Autobiographical books and their impact.

These two books are EXTRAORDINARY reads for kids in grades 7-9.

My oldest is an incoming 7th grader and is currently reading Hey, Kiddo by Jarrett Krosoczka. He is absolutely loving it!

My oldest’s love for reading didn’t come instantaneously. He is my math and science lover. When he was a second grader, I perceived that he always preferred a comic book—Captain Underpants—or facts, but didn’t exactly love to pick up books. However, this mama never gives up! I was—and still am—relentless in the pursuit of helping him find books to spark interest in reading.

Here is my oldest as a second grader reading the I Survived Series by Lauren Tarshis.

Hey, Kiddo is memoir in a graphic novel form so I knew my oldest would be intrigued by it. It brought tears to my eyes when I read it.

Here is the premise and blurb.

“In kindergarten, Jarrett Krosoczka’s teacher asks him to draw his family, with a mommy and a daddy. But Jarrett’s family is much more complicated than that. His mom is an addict, in and out of rehab, and in and out of Jarrett’s life. His father is a mystery — Jarrett doesn’t know where to find him, or even what his name is. Jarrett lives with his grandparents — two very loud, very loving, very opinionated people who had thought they were through with raising children until Jarrett came along.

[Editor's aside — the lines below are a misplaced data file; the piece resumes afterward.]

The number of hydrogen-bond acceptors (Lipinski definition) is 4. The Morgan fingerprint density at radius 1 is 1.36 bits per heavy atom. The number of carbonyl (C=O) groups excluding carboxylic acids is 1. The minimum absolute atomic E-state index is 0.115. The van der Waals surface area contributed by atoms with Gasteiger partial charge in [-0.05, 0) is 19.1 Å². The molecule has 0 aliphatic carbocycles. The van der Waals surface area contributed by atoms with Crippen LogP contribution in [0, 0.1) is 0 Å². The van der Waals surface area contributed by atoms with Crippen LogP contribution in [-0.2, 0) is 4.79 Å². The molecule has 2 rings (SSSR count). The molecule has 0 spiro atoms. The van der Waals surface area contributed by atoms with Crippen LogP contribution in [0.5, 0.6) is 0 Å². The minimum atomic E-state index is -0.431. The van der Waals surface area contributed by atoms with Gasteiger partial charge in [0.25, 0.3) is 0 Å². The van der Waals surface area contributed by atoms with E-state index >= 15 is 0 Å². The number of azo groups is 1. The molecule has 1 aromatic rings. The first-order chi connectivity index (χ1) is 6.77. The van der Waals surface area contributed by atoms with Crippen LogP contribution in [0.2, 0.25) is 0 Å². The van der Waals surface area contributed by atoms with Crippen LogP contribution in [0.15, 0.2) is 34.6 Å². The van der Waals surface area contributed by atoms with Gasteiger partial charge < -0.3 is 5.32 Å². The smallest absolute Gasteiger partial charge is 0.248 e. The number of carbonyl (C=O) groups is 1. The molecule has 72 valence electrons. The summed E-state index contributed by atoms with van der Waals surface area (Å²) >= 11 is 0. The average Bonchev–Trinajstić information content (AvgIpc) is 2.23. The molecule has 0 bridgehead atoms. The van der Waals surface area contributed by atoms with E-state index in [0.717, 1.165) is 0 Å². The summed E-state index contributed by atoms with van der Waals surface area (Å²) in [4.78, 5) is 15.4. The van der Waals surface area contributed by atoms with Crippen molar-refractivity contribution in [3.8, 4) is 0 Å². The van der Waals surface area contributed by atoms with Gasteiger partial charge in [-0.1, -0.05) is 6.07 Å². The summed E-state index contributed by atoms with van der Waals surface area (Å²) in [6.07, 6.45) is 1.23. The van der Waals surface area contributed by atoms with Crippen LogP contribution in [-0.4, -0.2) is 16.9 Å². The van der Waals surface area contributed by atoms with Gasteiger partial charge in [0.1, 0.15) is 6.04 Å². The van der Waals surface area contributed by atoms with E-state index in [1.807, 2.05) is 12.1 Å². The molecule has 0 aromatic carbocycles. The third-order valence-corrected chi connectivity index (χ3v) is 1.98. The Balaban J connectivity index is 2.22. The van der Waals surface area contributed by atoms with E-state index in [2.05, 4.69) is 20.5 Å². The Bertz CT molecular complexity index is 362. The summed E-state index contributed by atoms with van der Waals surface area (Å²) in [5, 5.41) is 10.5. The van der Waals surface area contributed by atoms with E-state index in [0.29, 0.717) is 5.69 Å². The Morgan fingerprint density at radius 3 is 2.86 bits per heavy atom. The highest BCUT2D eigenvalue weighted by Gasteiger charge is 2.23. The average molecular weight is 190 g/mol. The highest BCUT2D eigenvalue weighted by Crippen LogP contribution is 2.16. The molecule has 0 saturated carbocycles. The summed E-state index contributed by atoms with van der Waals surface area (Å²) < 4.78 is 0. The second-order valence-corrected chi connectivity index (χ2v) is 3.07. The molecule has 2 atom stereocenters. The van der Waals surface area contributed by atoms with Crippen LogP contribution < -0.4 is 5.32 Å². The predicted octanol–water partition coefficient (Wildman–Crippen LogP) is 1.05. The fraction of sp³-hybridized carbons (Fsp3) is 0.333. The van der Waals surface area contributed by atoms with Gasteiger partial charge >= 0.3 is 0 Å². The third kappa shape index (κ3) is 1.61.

Jarrett goes through his childhood trying to make his non-normal life as normal as possible, finding a way to express himself through drawing even as so little is being said to him about what’s going on. Only as a teenager can Jarrett begin to piece together the truth of his family, reckoning with his mother and tracking down his father.

Hey, Kiddo is a profoundly important memoir about growing up in a family grappling with addiction, and finding the art that helps you survive.”

It’s important to for our children to be exposed to different life experiences through stories and books—even if the theme seems dark and sad. A child’s mind and emotional perspective can shift towards empathy through these type of books—they gain understanding plus compassion for others.

Dead End in Norvelt is a bit of an autobiographical book. Historical fiction filled with mystery and laughs. We loved how witty and unusual it was.

“This winning novel, both humorous and heartwarming, takes place during the summer of 1962, when narrator Jack Gantos turns 12 and spends most of his days grounded. Jack’s main ‘get out of jail free card,’ and one of the novel’s most charming characters, is Miss Volker. The blossoming of their friendship coincides with the blooming of Jack’s character.” Shelf Awareness Pro

Miss Volker is one memorable character who is an amateur historian and a champion of social justice. I also love how nurturing she is—a true caretaker. Miss Volker writes obituaries to remember the old folks who nobody else cares for.

You want to know a secret?” I asked. “Sure,” she said halfheartedly. “I love to sniff the insides of books,” I said in a whisper. “Because each book has its own special perfume.

Jack Gantos, Dead End in Norvelt

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